After seven years and four ministers, broadband plan finally gets green light
Business Week: also in the news were jobs; expansion plans; banks; and executive pay
Then-minister for communications Pat Rabbitte (centre) at the launch of the National Broadband Strategy in 2012. Photograph: Brenda Fitzsimons
It’s a saga that’s been running for almost seven years, but the national broadband plan finally looks like it’s going to proceed.
Pat Rabbitte was the minister for communications when the plans were first announced way back in August 2012, and we have had three changes in minister since then. One of them – Denis Naughten – was forced to resign.
Even now, there remain serious concerns about the project and what it will cost us. The only remaining bidder in the process is the consortium led by American businessman David McCourt.
Indeed, ministers and senior officials fear the runaway costs of the plan – which was originally tagged to cost €500 million but is now expected to require an investment of €3 billion from taxpayers – could turn into a political time bomb.
Nonetheless, sources have said the Cabinet is likely to be asked the week after next to sign off on the plan to provide high-speed broadband to all rural areas not served by commercial operators.
Separately, refinancing plans at Eir are set to bring about a €300 million windfall for two New York hedge funds. Anchorage Capital and Davidson Kempner built up large positions in the telco following its debt restructuring in 2012.
They retained a combined 35.5 per cent holding after two companies owned by French billionaire Xavier Niel, took a controlling 64.5 per cent interest in the business.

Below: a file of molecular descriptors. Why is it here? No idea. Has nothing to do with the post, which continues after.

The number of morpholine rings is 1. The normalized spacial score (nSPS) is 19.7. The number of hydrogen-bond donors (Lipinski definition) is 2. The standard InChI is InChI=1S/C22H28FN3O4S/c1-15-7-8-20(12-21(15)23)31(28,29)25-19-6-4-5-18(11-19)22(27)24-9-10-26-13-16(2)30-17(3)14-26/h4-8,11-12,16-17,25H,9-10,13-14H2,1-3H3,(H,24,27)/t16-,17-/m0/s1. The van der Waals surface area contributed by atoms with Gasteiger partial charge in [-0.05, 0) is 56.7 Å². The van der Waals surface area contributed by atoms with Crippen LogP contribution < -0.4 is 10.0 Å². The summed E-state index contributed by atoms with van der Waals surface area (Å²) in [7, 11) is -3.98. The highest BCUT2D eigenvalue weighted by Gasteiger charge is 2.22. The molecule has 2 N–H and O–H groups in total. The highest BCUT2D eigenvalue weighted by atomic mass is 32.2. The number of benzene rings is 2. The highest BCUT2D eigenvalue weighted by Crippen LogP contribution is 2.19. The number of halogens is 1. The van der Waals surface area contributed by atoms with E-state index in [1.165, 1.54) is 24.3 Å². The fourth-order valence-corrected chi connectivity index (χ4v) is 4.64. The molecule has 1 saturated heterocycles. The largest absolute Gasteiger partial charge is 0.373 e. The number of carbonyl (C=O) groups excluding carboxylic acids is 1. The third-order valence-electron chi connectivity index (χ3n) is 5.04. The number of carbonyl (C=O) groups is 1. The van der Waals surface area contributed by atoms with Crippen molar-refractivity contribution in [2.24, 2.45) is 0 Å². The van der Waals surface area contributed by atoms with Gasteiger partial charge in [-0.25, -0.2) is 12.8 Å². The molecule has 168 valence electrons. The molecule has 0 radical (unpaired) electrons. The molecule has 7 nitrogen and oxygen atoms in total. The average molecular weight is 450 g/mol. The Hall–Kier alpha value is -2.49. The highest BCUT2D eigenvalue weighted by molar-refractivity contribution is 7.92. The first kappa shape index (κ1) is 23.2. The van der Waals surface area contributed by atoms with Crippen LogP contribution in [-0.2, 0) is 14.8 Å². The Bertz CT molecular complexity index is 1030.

Eir plans to raise €850 million through the sale of new bonds and a new debt facility, as well as pay a €300 million dividend to shareholders. The two hedge funds will share the money though, as they enjoy more favourable terms under the shareholder agreement.
Staying with telecommunications, Vodafone, Virgin and Three have been touted as possible buyers of BT’s €460 million Irish unit, which the UK giant is selling off as part of a global restructuring of its business.
BT has so far refused to comment on reports of the sale, which has been linked to an accounting scandal at its Italian unit. The company has hired Bank of America Merrill Lynch to conduct the sale.
Meanwhile, the International Energy Agency has recommended that Ireland implement automatic upward adjustments of carbon taxes on specific sectors missing carbon emissions reduction targets over the next decade.
The agency said Ireland will remain dependent on natural gas in coming decades, and, if no new gas fields are found, the most cost-effective alternatives would have to be identified to maintain security of supply.
Jobs and high street expansion for Dublin
“We help people get jobs” is the slogan emblazoned across the T-shirts and hoodies at online recruitment company Indeed, and, thanks to expansion plans announced this week, another 600 people are to take up new roles there over the next five years.